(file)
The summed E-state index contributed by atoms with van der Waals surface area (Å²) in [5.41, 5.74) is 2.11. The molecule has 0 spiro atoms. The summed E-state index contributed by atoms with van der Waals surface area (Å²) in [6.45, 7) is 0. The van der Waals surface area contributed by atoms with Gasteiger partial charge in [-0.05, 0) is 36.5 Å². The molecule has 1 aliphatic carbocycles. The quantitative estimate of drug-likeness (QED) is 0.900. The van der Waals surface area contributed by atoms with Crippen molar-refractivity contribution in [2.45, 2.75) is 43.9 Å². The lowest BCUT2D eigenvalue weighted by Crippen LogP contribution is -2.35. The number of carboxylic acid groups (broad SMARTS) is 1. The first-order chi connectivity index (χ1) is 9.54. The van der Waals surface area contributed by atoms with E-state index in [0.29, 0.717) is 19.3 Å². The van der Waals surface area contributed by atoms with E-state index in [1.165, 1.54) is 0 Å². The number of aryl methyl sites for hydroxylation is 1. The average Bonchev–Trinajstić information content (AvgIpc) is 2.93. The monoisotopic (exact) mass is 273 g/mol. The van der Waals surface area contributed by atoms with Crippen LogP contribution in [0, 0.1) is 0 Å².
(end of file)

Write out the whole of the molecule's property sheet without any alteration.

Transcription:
The summed E-state index contributed by atoms with van der Waals surface area (Å²) in [5.41, 5.74) is 2.11. The molecule has 0 spiro atoms. The summed E-state index contributed by atoms with van der Waals surface area (Å²) in [6.45, 7) is 0. The van der Waals surface area contributed by atoms with Gasteiger partial charge in [-0.05, 0) is 36.5 Å². The molecule has 1 aliphatic carbocycles. The quantitative estimate of drug-likeness (QED) is 0.900. The van der Waals surface area contributed by atoms with Crippen molar-refractivity contribution in [2.45, 2.75) is 43.9 Å². The lowest BCUT2D eigenvalue weighted by Crippen LogP contribution is -2.35. The number of carboxylic acid groups (broad SMARTS) is 1. The first-order chi connectivity index (χ1) is 9.54. The van der Waals surface area contributed by atoms with E-state index in [0.29, 0.717) is 19.3 Å². The van der Waals surface area contributed by atoms with E-state index in [1.165, 1.54) is 0 Å². The number of aryl methyl sites for hydroxylation is 1. The average Bonchev–Trinajstić information content (AvgIpc) is 2.93. The monoisotopic (exact) mass is 273 g/mol. The van der Waals surface area contributed by atoms with Crippen LogP contribution in [0, 0.1) is 0 Å².